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I’ve spent the last six months or so working on a project called RMUD. Here it is on github. It’s a mud engine, as the name would suggest.. and I must say it is quite a nice one. Clearly I am biased, but I still think you would agree it is rather nice. A mud engine is deceptively simple until you actually want to get anything done, and then it becomes immensely complex. I want to talk about some of the bits and pieces of RMUD, and some of the missteps that got it to where it is now: A massive, gorgeous, sophisticated mass of humming genius.. excuse me. I did warn you I was biased. Here are some of the things I want to talk about:

  • Rule-Based object behavior, and how it can be used in games that aren’t muds. And an implementation in C#.
  • The module system, why it is awesome, and why C# can go fuck itself.
  • Command Parsing. The parser is really quite sophisticated.
  • Using Github as a world database server. Yes, I really did that. It works ‘well’.
  • Trying to adapt a mud engine to a single player text adventure. It turned out pretty good. Except for the part where I have no motivation to write an actual game with it.

But first, some things that went wrong. Before I moved to the rule based system, I tried implementing behavior using a smorgasbord of interfaces. You want an object to be openable? Okay! Implement IOpenable. This actually works pretty good, up until a point. That point happened to be status effects. Suddenly I had this status effect (It happened to by lycanthrope; the status effect was whether or not the player was a wolf at the moment) and it had to affect all sorts of properties of that object. I also had multiple effects, and the player could be affected by multiple effects at once. I knew from experience that effects that modify attributes when they are applied, and then change them back when they are taken off, wouldn’t work. If I apply effect A, and it changes Y, and then I apply effect B, and it changes Y again, and then effect A is removed.. what does it change Y to? It can’t possibly know.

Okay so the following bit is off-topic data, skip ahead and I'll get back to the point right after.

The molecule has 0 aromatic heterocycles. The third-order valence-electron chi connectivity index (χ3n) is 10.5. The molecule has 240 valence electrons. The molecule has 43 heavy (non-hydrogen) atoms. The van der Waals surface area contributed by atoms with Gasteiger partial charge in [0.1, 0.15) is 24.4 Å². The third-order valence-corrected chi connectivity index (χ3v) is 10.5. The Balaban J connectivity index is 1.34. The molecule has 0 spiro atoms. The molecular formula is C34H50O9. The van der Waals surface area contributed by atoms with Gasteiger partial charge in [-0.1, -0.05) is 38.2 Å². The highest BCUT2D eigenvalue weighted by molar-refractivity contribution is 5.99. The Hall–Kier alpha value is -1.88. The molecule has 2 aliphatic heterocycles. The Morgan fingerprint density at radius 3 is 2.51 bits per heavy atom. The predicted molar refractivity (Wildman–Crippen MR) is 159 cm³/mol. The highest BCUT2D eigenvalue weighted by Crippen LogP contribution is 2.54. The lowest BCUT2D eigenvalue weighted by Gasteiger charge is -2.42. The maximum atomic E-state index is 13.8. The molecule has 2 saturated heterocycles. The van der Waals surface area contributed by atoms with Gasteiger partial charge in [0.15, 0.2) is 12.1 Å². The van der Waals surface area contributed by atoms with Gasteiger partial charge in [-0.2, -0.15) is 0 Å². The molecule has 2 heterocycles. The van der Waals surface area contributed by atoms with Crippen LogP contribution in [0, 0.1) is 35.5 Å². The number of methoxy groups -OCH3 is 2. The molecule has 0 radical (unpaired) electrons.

Still, I went down this hopeless path. I figured out a way to allow the wolf effect to change the player’s name (from the perspective of other players) to ‘a wolf’. (Rather than, say, Robert Squarepants.) Here’s how it worked: Instead of just being a property, ‘name’, the player’s name became a function that queried every status effect currently on the player and asked it, hey there, do you want to override this value? It worked. It was relatively simple. But then… what? Was I going to implement similar functionality for every single property an object can have???
Oh heavens no. I have done quite a lot of stuff in Inform7 and it is a rule-based language, more or less. (Inform7 is one of those languages that is both dreadful and mind blowingly awesome, often in the same line of code.) So, I used rules. Eureka! Status effect nirvana! And as I implemented more and more of those rampant interfaces in rules instead, the codebase got smaller, the modules, less coupled, the world, easier to build… except now you have to remember the names of all sorts of rule books to do anything interesting. All that, and how rules implement things like calling the player a wolf, in a post dedicated to them.

Something else happened too, something I’m not afraid to say now that I’m basically the only person working on this behemoth. (I’m not sure I still am. I might have to apply the knowledge learned and code generated to something else just to keep myself sane.) That thing is that every project needs a visionary. I was (am) that visionary, architecture wise. I designed this mud engine from scratch, I wrote every aspect of it. It is MINE, from top to bottom, and it works the way I want it to. I briefly had other people working with me. I’m going to tell myself my vision was too much for them. More likely it’s just that I wrote so much code, that I pushed so hard they couldn’t keep up. At one point I ignored a vital aspect of the engine because someone else expressed interest in working on it. Eventually I wrote it anyway… and ignored all of his input. Well okay, I was willing to do it your way. BUT YOU DIDN’T DO IT. He never contributed again after that. It’s a recurring theme…

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